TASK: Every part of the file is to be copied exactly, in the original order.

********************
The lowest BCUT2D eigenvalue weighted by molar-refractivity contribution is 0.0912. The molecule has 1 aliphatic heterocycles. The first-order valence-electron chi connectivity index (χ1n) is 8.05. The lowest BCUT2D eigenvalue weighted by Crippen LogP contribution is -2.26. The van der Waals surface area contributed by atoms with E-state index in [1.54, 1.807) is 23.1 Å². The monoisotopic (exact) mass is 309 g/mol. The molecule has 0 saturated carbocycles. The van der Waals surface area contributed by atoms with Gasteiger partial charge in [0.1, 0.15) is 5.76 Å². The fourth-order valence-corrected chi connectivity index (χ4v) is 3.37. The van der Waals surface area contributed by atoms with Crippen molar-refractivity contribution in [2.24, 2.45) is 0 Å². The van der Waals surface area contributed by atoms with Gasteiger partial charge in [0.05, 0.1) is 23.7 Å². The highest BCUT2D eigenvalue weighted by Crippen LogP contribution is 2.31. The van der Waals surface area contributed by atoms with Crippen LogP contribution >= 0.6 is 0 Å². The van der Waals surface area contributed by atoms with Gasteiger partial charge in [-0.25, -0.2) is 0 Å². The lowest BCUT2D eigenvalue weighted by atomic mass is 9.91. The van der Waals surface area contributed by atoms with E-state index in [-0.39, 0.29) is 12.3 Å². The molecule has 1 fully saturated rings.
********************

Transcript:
The lowest BCUT2D eigenvalue weighted by molar-refractivity contribution is 0.0912. The molecule has 1 aliphatic heterocycles. The first-order valence-electron chi connectivity index (χ1n) is 8.05. The lowest BCUT2D eigenvalue weighted by Crippen LogP contribution is -2.26. The van der Waals surface area contributed by atoms with E-state index in [1.54, 1.807) is 23.1 Å². The monoisotopic (exact) mass is 309 g/mol. The molecule has 0 saturated carbocycles. The van der Waals surface area contributed by atoms with Gasteiger partial charge in [0.1, 0.15) is 5.76 Å². The fourth-order valence-corrected chi connectivity index (χ4v) is 3.37. The van der Waals surface area contributed by atoms with Crippen molar-refractivity contribution in [2.24, 2.45) is 0 Å². The van der Waals surface area contributed by atoms with Gasteiger partial charge in [0.05, 0.1) is 23.7 Å². The highest BCUT2D eigenvalue weighted by Crippen LogP contribution is 2.31. The van der Waals surface area contributed by atoms with Crippen LogP contribution >= 0.6 is 0 Å². The van der Waals surface area contributed by atoms with Gasteiger partial charge in [-0.25, -0.2) is 0 Å². The lowest BCUT2D eigenvalue weighted by atomic mass is 9.91. The van der Waals surface area contributed by atoms with E-state index in [-0.39, 0.29) is 12.3 Å². The molecule has 1 fully saturated rings.